May 25, 2017
Your Guide to G-Spots & Squirting
This week’s episode is a wet one! Jess shares the science of G-Spots & squirting along with techniques you can try tonight. She answers common questions including: Can all women squirt? Is the G-Spot a real thing? Is female ejaculate pee? How can I get my partner to squirt? What is the Vagus nerve?
If you’d rather read about the G-Spot and Squirting, check out some summary notes from The New Sex Bible below:
This sensitive area accessible through the upper wall of the vagina (toward the stomach) has enjoyed its share of controversy over the years. Dr. Beverly Whipple named the G-Spot after Dr. Ernst Grafenberg, M.D., who previously described it as a “distinct erotogenic zone” on the anterior vaginal wall along the urethra that responds to sexual stimulation. The G-Spot is an area marked by many sensitive nerve pathways, tissues and organs, but it is not a distinct entity, nor is it located inside of the vagina; Dr. Whipple clarifies that it can be felt through the vagina and when stimulated, the tissue begins to swell. As opposed to being a singular organ, it is believed that its sensitivity is connected to corollary stimulation of the female prostate (previously referred to as Skene’s glands), urethral sponge and inner clitoris.
Remember that the G-Spot isn’t a distinct organ, but an area of the body that is associated with the release of fluids. Each woman’s experience with the G-Spot is unique and the degree of pleasure associated with this sensitive area can vary according to a number of factors including arousal levels and monthly cycle. I’ve heard women describe G-Spot stimulation as irritating, weird, neutral, tickling, euphoric, sensational and unbelievably titillating. The bottom line is that there is no right way to experience pleasure and no two bodies respond in the exact same way.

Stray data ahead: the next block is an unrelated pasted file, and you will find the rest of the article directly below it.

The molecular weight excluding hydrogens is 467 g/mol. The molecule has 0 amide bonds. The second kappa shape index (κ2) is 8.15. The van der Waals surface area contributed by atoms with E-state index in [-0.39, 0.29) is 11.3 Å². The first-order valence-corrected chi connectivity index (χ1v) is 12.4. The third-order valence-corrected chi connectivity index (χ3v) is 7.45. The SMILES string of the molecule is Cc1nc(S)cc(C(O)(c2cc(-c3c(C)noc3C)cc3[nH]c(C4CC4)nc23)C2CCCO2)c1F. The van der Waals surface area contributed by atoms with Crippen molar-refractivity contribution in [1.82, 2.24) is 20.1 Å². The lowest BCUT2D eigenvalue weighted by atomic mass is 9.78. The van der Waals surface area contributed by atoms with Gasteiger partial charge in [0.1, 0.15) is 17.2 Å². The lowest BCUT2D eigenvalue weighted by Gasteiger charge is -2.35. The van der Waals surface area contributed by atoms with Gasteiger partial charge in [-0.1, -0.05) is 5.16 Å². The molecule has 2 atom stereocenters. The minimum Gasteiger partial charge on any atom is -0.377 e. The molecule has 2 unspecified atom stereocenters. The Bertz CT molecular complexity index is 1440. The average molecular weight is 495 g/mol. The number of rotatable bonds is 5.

Sex Tip From The Pros
Though squirting isn’t a sideshow trick and not every woman will experience the same degree of ejaculation, you can encourage fluid expulsion by bearing down with your PC muscles. As you approach orgasm, take a few deep breaths as you “push out” with the muscles around your vagina. Relax and allow your body to respond naturally resting assured that the amount of liquid is not necessarily commensurate with your experience of pleasure.
There seems to be a great deal of misinformation floating around about female ejaculation, but the expulsion of fluid from the urethra is a fairly well-documented phenomenon. Not only do early sexual texts including the Kama Sutra reference women’s ability to expel fluid during sex, but the latest research reveals that the skene’s glands, which are a part of the G-Spot and drain into the urethra, are homologous to the prostate gland in men. G-Spot ejaculation, like prostate ejaculation, is a sexually-induced reaction that may or may not coincide with orgasm.
Mainstream porn may tout this “spraying” sensation as some sort of a sideshow trick, but in reality, the fluid expelled is usually less than a teaspoon in volume and doesn’t usually squirt across the room. Some women and their lovers are concerned that the fluid they discharge is urine, however, studies confirm that its contents are similar to male prostatic fluid. It has been found to contain prostatic-specific antigen, prostatic acid phosphatase, urea, creatinine, glucose and fructose. Some describe it as sweet tasting and others say that the taste is rather subdued.